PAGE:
Suffolk is blessed when it comes to lovely picturesque villages - with some of them sometimes overlooked - but here are reasons why this village is well worth a visit. 

Bromeswell, near Woodbridge, is a great place to visit for the day or a long weekend. 

Here are five reasons why you should check the village out.

Award-winning pub

The Unruly Pig has received numerous accolades over the years and was most recently named the best gastropub in the country by Estrella Damm.  

East Anglian Daily Times: The Unruly Pig in BromeswellThe Unruly Pig in Bromeswell (Image: Newsquest)

Brendan Padfield opened the venue in 2015, having left his career as a former solicitor to pursue his dream of running a pub in the Suffolk countryside. 

During those eight years the pub has been named the best in the country on more than one occasion.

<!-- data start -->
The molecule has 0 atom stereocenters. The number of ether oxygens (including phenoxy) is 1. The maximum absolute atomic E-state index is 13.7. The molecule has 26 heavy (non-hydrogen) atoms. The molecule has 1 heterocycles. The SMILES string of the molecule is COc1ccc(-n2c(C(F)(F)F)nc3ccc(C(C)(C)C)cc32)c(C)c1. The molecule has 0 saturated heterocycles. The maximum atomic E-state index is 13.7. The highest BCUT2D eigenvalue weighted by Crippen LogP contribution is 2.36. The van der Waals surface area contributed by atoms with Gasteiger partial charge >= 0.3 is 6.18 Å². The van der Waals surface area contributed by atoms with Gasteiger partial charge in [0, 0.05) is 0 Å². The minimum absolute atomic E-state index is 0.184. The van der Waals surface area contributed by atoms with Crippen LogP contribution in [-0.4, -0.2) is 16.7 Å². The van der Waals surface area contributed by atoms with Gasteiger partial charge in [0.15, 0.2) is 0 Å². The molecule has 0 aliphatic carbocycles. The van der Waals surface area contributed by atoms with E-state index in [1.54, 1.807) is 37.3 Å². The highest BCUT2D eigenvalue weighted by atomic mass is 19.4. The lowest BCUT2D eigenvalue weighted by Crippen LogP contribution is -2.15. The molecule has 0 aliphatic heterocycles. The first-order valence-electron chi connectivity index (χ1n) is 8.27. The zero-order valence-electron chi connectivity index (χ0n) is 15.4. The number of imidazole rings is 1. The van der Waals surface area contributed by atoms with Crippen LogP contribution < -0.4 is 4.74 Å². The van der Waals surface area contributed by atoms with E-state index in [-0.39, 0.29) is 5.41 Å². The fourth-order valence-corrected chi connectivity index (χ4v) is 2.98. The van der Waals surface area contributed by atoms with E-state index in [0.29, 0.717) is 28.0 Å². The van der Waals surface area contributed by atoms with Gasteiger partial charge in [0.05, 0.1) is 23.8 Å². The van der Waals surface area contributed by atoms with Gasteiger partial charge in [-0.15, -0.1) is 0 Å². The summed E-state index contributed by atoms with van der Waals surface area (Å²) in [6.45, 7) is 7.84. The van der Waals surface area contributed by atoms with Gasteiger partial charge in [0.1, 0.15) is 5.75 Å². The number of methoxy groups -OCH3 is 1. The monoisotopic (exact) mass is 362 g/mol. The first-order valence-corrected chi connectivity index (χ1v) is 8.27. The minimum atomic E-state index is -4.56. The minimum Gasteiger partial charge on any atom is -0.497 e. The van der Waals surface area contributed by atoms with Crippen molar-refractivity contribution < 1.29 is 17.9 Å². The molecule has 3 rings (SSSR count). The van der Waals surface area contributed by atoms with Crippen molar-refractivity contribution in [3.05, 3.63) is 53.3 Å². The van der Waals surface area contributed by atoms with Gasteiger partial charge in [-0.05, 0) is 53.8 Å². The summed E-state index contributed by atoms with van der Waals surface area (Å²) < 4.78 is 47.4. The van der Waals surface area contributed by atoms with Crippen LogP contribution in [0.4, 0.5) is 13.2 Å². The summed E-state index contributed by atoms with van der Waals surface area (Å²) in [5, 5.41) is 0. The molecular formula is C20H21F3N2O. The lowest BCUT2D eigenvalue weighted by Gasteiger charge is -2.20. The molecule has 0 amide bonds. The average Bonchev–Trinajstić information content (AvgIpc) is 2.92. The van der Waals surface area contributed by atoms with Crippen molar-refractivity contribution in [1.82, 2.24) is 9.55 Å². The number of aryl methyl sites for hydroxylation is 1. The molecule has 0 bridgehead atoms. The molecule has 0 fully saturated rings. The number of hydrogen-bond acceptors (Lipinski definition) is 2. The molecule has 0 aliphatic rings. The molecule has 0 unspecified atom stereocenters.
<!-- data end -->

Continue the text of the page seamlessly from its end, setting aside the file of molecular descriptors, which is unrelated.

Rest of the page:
Nature Reserve

The village is home Bromeswell Green Nature Reserve which attracts people from far and wide. 

Known for its wet meadows, saltmarsh and woodland the nature reserve is home to a number of animals including the common lizard which can been basking on warm, sunny days. 

Great walks

There are a number of great walks around the village. 

People are able to take in the views as they traverse along the River Deben.

There are also a number of other walks around the village ranging from one hour to three hours in length.


Bromeswell is just a short drive away from Woodbridge Golf Club. 

East Anglian Daily Times: Out on the course atWoodbridge Golf ClubOut on the course atWoodbridge Golf Club (Image: Newsquest)

The golf club boasts both an 18-hole and 9-hole course. 

Inside the clubhouse you will find a bar and restaurant, which serves a range of dishes. 

Sutton Hoo

The village is only about 10 minutes away from the World Heritage Site of Sutton Hoo, believed to be the burial site of the Anglo-Saxon king Raedwald.

The attraction was recently named among the top archaeology sites, events and family activity days in the country by the Guardian

The site's rich history was highlighted by the national newspaper, which referenced the discovery of the Anglo-Saxon royal burial site in 1939.